TOP OF THE TOWN ‑ For nearly 30 years I voted on the baseball Hall of Fame ballot for induction into Cooperstown. That stopped for me, and others, who covered baseball for media outlets when a new rule was put in place in 2016 that wiped out voters who had been inactive on the baseball beat for the past 10 years. I was wiped out (I still vote on nominees for the media wing of Cooperstown). I had covered the Seattle Mariners for the Kitsap Sun since when the franchise was granted in 1976 though 1997 (and seven more years as official MLB scorer for Mariners’ games). Voting for possible induction to the revered Cooperstown isn’t easy. You get to vote for as many as 10 players on a ballot that may have at least twice that many or more on it (a player has to be retired 5 years to become eligible to be on the ballot). Landing in Cooperstown is a very special honor and many good ballplayers don’t make it. Even the great Edgar Martinez didn’t make it until his last year on the ballot (players have 10 years on it if they reach least 5 percent of the vote each of the 10 years, otherwise they are dropped from the ballot). It takes 75 percent of the vote to get elected to the Hall. Voting has been made more difficult because of steroids, or PEDs, and even though character isn’t meant to be a factor in voting, it is. Which brings me to this year’s election, announced Tuesday (January 25).  Former Mariners Dave (Arias) Ortiz was the only player to reach the 75 percent threshold, getting 77.9 percent. Barry Bonds, 66 percent, and Roger Clemens, 65.2 percent, were second and third. Before I lost my voting privilege, I had refused to vote for those players suspected of taking PEDs. That meant, for me, Bonds, Clemens, Sammy Sosa. I had promised myself I would vote for Bonds on his last year, which as it turns out was this year. Bonds was the best player in baseball before I figured he began taking PEDS, which meant to me that he was a Hall of Fame player without PEDs.  I figured that Bonds began using for the 2000 season. He was already 35 and that’s a few years after what is considered the peak years for baseball players. Bonds just took off from 2000 through 2004 when he turned 40.  He hit his Major League single-season record 73 home runs in 2001. He had a double negative going for him in his quest to make the Hall. He was not very well liked with media. He could be a first class jerk. I was given an unseemly tough task by my editor one season. I was asked to do a one-on-one interview with Bonds when San Francisco played the Mariners in the Kingdome. I was warned in advance that he would likely not treat me well. Contrary to all that had been written about him, I found him very accommodating. I walked into the visitors’ clubhouse several hours before the game that night and found Barry sitting at his cubicle in his underwear. I asked if I could speak with him and he said, with a smile, sure, sit down. For over a half-hour we talked and he answered all my questions with calmness and poise. In short, he was wonderful.  I did not vote for Clemens or Sosa or Curt Schilling, nor would I have if I was still eligible to vote. Schilling would have been a negative for me, as it has for many others, because he is somebody that is extremely difficult to like. Clemens has the arrogance, which should not be a barrier to voting, but is for me. One of the regional radio sports shock talk guy went crazy over the results, saying it was unjust that Clemens and Bonds were not elected. I kind of agreed, although they were getting their just fruits and likely will be inducted into the Hall in some future years by the committee tasked each year to vote on guys had have been overlooked or rejected by the media for PED use. So that is it for today. Stay safe.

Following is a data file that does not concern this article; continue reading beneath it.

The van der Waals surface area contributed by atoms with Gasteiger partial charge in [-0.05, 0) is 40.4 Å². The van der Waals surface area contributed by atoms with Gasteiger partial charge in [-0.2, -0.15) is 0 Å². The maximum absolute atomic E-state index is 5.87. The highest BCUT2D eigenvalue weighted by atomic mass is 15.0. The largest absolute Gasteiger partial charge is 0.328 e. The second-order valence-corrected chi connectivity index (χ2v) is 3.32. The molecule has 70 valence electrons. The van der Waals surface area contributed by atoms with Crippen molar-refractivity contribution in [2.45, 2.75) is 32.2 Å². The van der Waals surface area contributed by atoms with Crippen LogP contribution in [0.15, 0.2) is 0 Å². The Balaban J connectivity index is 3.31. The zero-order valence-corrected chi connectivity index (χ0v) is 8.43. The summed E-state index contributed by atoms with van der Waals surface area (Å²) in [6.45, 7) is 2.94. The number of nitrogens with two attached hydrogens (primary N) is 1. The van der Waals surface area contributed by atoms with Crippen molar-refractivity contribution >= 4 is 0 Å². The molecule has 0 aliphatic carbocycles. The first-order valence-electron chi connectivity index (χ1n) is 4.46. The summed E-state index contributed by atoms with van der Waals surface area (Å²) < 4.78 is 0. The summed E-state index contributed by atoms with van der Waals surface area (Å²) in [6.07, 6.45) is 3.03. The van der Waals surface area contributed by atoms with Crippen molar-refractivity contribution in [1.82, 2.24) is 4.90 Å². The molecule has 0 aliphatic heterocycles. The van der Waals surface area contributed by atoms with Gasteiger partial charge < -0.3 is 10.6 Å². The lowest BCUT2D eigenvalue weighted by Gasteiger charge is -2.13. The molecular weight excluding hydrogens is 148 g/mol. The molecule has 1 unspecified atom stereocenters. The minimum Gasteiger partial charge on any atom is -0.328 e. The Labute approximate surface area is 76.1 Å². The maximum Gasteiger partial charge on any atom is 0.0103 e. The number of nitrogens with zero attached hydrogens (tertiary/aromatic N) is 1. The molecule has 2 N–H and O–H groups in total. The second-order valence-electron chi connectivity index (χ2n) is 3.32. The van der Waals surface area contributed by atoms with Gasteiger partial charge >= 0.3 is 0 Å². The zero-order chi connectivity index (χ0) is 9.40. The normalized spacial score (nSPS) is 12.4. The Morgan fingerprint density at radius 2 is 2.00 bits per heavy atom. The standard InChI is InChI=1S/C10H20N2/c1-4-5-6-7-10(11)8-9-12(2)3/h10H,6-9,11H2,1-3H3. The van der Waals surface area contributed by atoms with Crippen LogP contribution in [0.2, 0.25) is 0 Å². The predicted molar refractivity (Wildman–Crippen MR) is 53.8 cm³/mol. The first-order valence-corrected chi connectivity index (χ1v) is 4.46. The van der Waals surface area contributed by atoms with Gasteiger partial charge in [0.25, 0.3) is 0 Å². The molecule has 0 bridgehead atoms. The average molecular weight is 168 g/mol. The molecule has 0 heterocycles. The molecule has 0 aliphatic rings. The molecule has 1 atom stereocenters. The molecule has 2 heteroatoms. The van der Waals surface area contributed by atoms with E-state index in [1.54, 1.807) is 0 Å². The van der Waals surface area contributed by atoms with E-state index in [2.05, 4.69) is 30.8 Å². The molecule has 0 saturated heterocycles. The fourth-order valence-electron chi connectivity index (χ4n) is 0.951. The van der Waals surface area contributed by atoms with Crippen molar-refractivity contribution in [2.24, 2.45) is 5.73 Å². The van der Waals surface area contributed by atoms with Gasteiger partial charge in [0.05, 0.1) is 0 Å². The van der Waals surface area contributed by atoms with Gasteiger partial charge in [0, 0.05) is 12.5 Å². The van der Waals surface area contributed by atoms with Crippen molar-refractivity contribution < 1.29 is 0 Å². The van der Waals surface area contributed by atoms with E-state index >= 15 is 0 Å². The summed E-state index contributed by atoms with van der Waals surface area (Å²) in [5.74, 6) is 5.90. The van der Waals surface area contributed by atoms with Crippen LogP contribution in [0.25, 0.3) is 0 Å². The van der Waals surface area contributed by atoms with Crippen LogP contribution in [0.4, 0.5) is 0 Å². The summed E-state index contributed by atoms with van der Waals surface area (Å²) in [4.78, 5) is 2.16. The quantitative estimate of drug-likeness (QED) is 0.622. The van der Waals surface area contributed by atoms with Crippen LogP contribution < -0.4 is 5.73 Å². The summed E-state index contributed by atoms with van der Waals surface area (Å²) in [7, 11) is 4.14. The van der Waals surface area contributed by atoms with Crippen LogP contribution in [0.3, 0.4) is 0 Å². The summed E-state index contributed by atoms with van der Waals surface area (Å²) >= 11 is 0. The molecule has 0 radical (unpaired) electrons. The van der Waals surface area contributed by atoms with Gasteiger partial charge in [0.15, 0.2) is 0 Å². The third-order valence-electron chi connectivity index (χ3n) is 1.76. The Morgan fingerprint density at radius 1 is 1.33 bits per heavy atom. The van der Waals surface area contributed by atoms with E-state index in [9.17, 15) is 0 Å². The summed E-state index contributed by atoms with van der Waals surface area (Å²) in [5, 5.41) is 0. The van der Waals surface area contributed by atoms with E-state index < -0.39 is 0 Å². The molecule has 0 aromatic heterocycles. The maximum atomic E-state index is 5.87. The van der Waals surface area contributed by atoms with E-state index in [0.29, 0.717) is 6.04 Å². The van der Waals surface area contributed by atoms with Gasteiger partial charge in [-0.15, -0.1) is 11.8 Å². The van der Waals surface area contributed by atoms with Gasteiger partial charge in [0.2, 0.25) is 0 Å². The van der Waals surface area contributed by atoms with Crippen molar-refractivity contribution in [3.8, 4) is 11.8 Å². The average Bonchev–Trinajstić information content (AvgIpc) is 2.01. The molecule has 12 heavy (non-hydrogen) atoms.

Be well pal.

Be careful out there.

Have a great day

You are loved.